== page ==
Seniors Pitch for Impact Investor Simulation

Does the 10-year mark officially make something a tradition? In Upper School English, it does. The 2020-2021 academic year marks the 10th year of the Global Action Project (GAP), a capstone unit for seniors who have to create a sustainable social enterprise and documentary and pitch their idea to a panel of experts from the business community.

This year-long class taught by JK-12 English Department Chair Lynn Mittler focuses on the study of documentary filmmaking and learning how to create an endearing character with a compelling story arc and then translate it all into a business solution. To that end, students had to identify a problem in the world that has not been satisfactorily addressed, examine the systems involved, and then create an innovation that will uniquely address the issue.

Mittler shares, “When considering sustainability, students realize that their efforts to create an enterprise may not result in a fully independent business, but the goal is to limit the need for charity as much as possible by creating some form of a revenue model.” Each group created an enterprise utilizing the Design Thinking process, followed by writing a business plan using the Business Model Canvas format as a guide. Additionally, they created a documentary explaining the issue, presented their materials, and participated in a Q&A session with the panelists in a webinar format.

The presentation topics included:

Investree – Investree creates investment opportunities to help slow the continual acceleration of deforestation. They propose offering clients incentives and lower interest rates by using a percentage of their investment to purchase tree saplings or support an organization combating deforestation.

Complete Revolution Recycling – Their goal is to engage river and waterway communities throughout the recycling process by turning locally reclaimed plastics into products that can return to benefit the same communities, such as St. Louis.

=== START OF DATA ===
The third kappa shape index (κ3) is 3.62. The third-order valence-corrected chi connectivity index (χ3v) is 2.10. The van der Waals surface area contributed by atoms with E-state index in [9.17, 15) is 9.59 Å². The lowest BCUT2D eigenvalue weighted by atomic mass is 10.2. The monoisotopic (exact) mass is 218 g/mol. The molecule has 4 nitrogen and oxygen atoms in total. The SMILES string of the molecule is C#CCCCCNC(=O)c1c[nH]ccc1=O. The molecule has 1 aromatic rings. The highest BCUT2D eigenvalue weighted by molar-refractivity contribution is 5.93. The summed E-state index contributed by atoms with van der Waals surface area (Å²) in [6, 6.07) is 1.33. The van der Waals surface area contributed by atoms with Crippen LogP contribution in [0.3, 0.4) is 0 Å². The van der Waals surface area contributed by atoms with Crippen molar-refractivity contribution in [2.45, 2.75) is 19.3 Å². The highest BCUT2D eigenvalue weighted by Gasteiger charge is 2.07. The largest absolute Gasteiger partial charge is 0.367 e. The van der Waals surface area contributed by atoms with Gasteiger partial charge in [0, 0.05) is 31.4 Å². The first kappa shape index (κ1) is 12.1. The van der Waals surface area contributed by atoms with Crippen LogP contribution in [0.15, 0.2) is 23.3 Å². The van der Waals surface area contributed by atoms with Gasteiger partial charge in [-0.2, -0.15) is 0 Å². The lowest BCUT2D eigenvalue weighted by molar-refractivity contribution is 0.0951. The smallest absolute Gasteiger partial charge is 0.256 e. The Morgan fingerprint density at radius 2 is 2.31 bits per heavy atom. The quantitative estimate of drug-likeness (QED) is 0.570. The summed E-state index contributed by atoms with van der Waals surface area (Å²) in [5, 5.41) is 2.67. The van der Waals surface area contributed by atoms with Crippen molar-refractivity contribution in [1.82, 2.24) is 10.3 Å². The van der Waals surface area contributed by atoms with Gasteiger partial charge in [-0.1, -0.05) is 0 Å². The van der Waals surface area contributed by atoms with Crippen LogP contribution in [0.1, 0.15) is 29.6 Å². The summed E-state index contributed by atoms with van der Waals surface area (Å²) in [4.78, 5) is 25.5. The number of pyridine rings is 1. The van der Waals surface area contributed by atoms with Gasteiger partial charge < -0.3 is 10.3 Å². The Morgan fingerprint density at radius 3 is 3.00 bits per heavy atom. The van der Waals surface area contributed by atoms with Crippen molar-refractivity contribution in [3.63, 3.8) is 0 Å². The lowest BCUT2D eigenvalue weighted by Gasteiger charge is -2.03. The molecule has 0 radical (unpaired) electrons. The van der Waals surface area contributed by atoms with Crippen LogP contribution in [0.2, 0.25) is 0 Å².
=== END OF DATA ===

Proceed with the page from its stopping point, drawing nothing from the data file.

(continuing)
Rehabilitated Convicts Placement Organization (RCPO) – To combat recidivism, RCPO is a staffing company that exclusively works with rehabilitated ex-convicts to help them earn degrees and certifications and find jobs once they are released from prison.

New Life Financial Services – Almost half of the opioid addicts in America never seek treatment due to cost. This financial advising company strives to help ease the financial burden of the rehabilitation process for individuals and families struggling with opioid addiction.

Illuminate – When many foster youths exit the foster care system, they face the inability to support themselves. Illuminate aims to provide training, mentorship, and entry into the workforce for these young adults through candle sales.

NicNoMo – This company hopes to change the perspective and presence of teens vaping and using nicotine. They want to develop a mobile app to provide sobriety contacts and support, direct contact with therapists, craving evasion games, and advice and scheduling for sober success.

Mittler reflects on this year’s format, “I could not be more proud of how the students responded to the challenges of the pandemic. I was thrilled they could present in person and live over a webinar, unlike last year, but there were still hurdles such as masks and various technology glitches to overcome. The students were remarkable in how they maintained their composure through it all. They have exhibited tremendous resilience throughout the year.”